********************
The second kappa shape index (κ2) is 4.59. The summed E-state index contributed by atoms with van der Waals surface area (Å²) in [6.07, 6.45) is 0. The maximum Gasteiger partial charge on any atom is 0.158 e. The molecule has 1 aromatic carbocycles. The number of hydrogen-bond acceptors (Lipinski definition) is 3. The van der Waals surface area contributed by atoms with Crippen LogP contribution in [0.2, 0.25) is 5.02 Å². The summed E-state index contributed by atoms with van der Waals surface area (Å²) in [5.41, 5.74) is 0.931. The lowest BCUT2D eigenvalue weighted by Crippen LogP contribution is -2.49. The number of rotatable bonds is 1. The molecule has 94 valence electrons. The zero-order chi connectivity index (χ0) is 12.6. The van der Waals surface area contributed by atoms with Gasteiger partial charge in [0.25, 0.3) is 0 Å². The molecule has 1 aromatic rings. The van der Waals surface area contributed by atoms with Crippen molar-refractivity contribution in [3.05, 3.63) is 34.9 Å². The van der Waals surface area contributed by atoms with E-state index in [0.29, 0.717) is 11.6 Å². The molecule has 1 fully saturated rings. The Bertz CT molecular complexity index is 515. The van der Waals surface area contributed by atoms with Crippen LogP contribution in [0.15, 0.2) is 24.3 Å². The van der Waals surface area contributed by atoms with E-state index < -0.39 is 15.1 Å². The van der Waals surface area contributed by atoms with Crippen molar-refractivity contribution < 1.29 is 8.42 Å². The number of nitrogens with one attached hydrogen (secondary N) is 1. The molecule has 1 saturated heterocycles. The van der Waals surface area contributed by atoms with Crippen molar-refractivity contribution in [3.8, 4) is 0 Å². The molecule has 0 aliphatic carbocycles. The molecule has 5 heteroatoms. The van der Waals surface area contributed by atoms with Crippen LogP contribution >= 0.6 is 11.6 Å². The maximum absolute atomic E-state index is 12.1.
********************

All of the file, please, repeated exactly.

The second kappa shape index (κ2) is 4.59. The summed E-state index contributed by atoms with van der Waals surface area (Å²) in [6.07, 6.45) is 0. The maximum Gasteiger partial charge on any atom is 0.158 e. The molecule has 1 aromatic carbocycles. The number of hydrogen-bond acceptors (Lipinski definition) is 3. The van der Waals surface area contributed by atoms with Crippen LogP contribution in [0.2, 0.25) is 5.02 Å². The summed E-state index contributed by atoms with van der Waals surface area (Å²) in [5.41, 5.74) is 0.931. The lowest BCUT2D eigenvalue weighted by Crippen LogP contribution is -2.49. The number of rotatable bonds is 1. The molecule has 94 valence electrons. The zero-order chi connectivity index (χ0) is 12.6. The van der Waals surface area contributed by atoms with Gasteiger partial charge in [0.25, 0.3) is 0 Å². The molecule has 1 aromatic rings. The van der Waals surface area contributed by atoms with Crippen molar-refractivity contribution in [3.05, 3.63) is 34.9 Å². The van der Waals surface area contributed by atoms with E-state index in [0.29, 0.717) is 11.6 Å². The molecule has 1 fully saturated rings. The Bertz CT molecular complexity index is 515. The van der Waals surface area contributed by atoms with Crippen LogP contribution in [0.15, 0.2) is 24.3 Å². The van der Waals surface area contributed by atoms with E-state index < -0.39 is 15.1 Å². The van der Waals surface area contributed by atoms with Crippen molar-refractivity contribution < 1.29 is 8.42 Å². The number of nitrogens with one attached hydrogen (secondary N) is 1. The molecule has 1 saturated heterocycles. The van der Waals surface area contributed by atoms with Crippen molar-refractivity contribution in [3.8, 4) is 0 Å². The molecule has 0 aliphatic carbocycles. The molecule has 5 heteroatoms. The van der Waals surface area contributed by atoms with Crippen LogP contribution >= 0.6 is 11.6 Å². The maximum absolute atomic E-state index is 12.1.